It’s 2022 and owning an electric car is a big flex.
After all, who wouldn’t fall in love with an electric car? Most of them are rewarding to drive and packed with a wealth of tech features that attract most drivers.
And of course, the environmental impact of electric cars is a big draw for most buyers. Since electric cars do not need fossil fuels in order to run, they cause less pollution and are generally more friendly for the planet.
With electric cars getting cheaper and charging stations becoming more available, more and more people are switching to electric cars in an effort to help solve the problem of transportation emissions. Many are choosing to drive an electronic car because it is more environmentally friendly than gas-burning ones.
Unfortunately, saving the planet is not as simple as swapping a fossil-fueled car for an electric equivalent. Though the recent popularity of electric cars should truly be celebrated, it’s only one side of the story.
Here’s what you need to know if you’re interested in buying an electric car and saving Mother Earth.
Why are electric cars good for the planet?
Eclectic cars are popular for a reason. This alternative form of transport simply does not emit toxins as much as a regular car does. This means that driving an electric car does not contribute as much to climate change and to the depletion of the ozone layer. Plus, it also helps improve air quality, so people don’t get to breathe in toxic particles.
Another advantage of electric cars is that they use reusable energy. As you may already know, fossil fuels are a limited resource. There will come a time that they will run out. With electric cars, on the other hand, this is not a problem. The batteries of the car simply have to be charged and it will be up and running again.
During its lifetime, an electric car requires less maintenance than a gas-powered car simply because it has fewer moving parts than a gas-powered car. It does not require the usual maintenance procedures such as oil changes and the replacement of exhaust parts. While an electronic car also requires periodic maintenance checks and procedures, they are nowhere near as complicated as the ones required for a gas-powered car. Parts do not need to be replaced as often too. This means less waste.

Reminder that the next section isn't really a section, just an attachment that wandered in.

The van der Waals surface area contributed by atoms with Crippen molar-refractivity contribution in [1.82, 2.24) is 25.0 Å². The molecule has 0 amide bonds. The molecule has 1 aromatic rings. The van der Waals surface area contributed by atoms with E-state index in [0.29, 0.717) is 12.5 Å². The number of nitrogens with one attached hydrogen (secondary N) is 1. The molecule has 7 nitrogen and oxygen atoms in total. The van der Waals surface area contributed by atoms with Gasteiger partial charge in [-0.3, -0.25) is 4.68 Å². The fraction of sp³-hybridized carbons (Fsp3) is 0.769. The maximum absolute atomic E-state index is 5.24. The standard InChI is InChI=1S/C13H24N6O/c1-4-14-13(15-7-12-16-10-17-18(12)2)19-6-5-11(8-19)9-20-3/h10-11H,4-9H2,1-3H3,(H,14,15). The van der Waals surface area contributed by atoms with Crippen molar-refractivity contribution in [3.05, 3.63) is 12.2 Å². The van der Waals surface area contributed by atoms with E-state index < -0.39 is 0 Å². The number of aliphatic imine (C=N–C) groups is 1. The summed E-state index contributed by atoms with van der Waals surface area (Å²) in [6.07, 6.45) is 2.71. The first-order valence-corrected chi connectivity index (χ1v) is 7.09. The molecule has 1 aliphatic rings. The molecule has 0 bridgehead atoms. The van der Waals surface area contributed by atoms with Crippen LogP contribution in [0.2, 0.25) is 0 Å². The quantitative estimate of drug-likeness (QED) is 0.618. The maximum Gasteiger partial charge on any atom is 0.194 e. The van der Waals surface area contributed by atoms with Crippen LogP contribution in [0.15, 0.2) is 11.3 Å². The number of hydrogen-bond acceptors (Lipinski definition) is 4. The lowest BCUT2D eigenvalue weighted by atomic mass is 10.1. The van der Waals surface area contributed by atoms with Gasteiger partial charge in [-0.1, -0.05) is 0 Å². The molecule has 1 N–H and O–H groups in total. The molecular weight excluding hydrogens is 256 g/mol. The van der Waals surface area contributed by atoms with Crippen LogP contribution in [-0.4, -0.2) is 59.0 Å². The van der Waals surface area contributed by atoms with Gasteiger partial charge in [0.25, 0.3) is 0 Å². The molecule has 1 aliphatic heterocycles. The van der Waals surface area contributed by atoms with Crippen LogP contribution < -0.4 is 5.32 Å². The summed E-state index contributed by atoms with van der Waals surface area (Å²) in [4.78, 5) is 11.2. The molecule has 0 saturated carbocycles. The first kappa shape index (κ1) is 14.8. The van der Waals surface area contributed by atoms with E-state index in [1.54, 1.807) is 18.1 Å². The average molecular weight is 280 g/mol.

Without a doubt, encouraging a more widespread electric car adoption has numerous benefits but we need a more complete approach to the problem in order to truly maximize the benefits of using electric cars.
The battery manufacturing problem
Some people may not realize it but time is of the essence when battling climate change. If we want to feel the effects of switching to electric cars, we need to be able to electrify all our vehicles in the near future in order to maximize climate impact. We cannot let our planet wait.
But this comes with an important question: Do we have the capacity to manufacture batteries fast enough in order to keep up with the continually rising demand for electric cars?
Sadly, even if manufacturers are already ramping up battery production, it seems like they are not doing it fast enough. Battery manufacturers are also clambering to source materials like lithium, cobal, nickel, and graphite which are used for manufacturing electric cars. We do not have the time nor the resources to get everyone to switch to electric cars soon enough.
Again, this does not mean that electric cars are not good for the planet. It simply means that we have to look at the whole picture and think of alternative ways to solve the problem as soon as possible.
The long-term solution
Looking at the situation, the solution seems to be much simpler but definitely not easier: We need fewer cars on the road.
Sure, it’s a good thing that more drivers are switching to electric cars but we all need to change our attitude and start looking for ways to travel differently instead of heavily favoring cars.
This means walking to work when possible, riding a bike to the grocery, or carpooling on trips. Aside from helping save the planet, this approach can also help improve public health and combat problems like obesity and other diseases associated with a sedentary lifestyle.
Also, instead of prioritizing personal electric cars, mass transport that runs on clean energy should be prioritized instead. The focus should be prioritizing buses and trucks in order to have a truly lasting impact on the climate.
It is important to note that this cannot be solved by individuals alone. Politicians and businesses need to find a way to contribute to this too. For example, cities should offer safer and more convenient alternatives to cars. They should build bike-friendly roads that will make people want to choose cycling to work. They should ensure that the public transport is running efficiently, so people won’t hesitate riding buses and trains. We shouldn’t be building communities that are too dependent on cars.